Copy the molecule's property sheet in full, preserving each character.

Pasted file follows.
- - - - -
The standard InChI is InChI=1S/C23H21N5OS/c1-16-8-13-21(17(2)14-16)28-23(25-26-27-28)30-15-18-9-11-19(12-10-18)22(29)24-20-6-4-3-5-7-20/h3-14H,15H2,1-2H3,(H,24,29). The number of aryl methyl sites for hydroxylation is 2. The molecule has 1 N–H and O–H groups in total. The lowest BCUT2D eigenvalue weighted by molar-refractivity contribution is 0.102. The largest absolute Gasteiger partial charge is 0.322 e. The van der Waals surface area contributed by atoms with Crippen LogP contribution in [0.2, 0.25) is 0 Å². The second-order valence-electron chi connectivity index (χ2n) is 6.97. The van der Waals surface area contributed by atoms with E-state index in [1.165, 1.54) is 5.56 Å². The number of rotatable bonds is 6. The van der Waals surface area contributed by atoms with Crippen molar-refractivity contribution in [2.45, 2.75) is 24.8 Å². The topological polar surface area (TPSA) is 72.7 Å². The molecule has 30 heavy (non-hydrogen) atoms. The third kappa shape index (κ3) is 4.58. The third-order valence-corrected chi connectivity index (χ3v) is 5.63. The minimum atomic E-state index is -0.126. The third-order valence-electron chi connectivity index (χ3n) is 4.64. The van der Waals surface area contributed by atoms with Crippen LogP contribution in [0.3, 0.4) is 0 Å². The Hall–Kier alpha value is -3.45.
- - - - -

The standard InChI is InChI=1S/C23H21N5OS/c1-16-8-13-21(17(2)14-16)28-23(25-26-27-28)30-15-18-9-11-19(12-10-18)22(29)24-20-6-4-3-5-7-20/h3-14H,15H2,1-2H3,(H,24,29). The number of aryl methyl sites for hydroxylation is 2. The molecule has 1 N–H and O–H groups in total. The lowest BCUT2D eigenvalue weighted by molar-refractivity contribution is 0.102. The largest absolute Gasteiger partial charge is 0.322 e. The van der Waals surface area contributed by atoms with Crippen LogP contribution in [0.2, 0.25) is 0 Å². The second-order valence-electron chi connectivity index (χ2n) is 6.97. The van der Waals surface area contributed by atoms with E-state index in [1.165, 1.54) is 5.56 Å². The number of rotatable bonds is 6. The van der Waals surface area contributed by atoms with Crippen molar-refractivity contribution in [2.45, 2.75) is 24.8 Å². The topological polar surface area (TPSA) is 72.7 Å². The molecule has 30 heavy (non-hydrogen) atoms. The third kappa shape index (κ3) is 4.58. The third-order valence-corrected chi connectivity index (χ3v) is 5.63. The minimum atomic E-state index is -0.126. The third-order valence-electron chi connectivity index (χ3n) is 4.64. The van der Waals surface area contributed by atoms with Crippen LogP contribution in [0.3, 0.4) is 0 Å². The Hall–Kier alpha value is -3.45.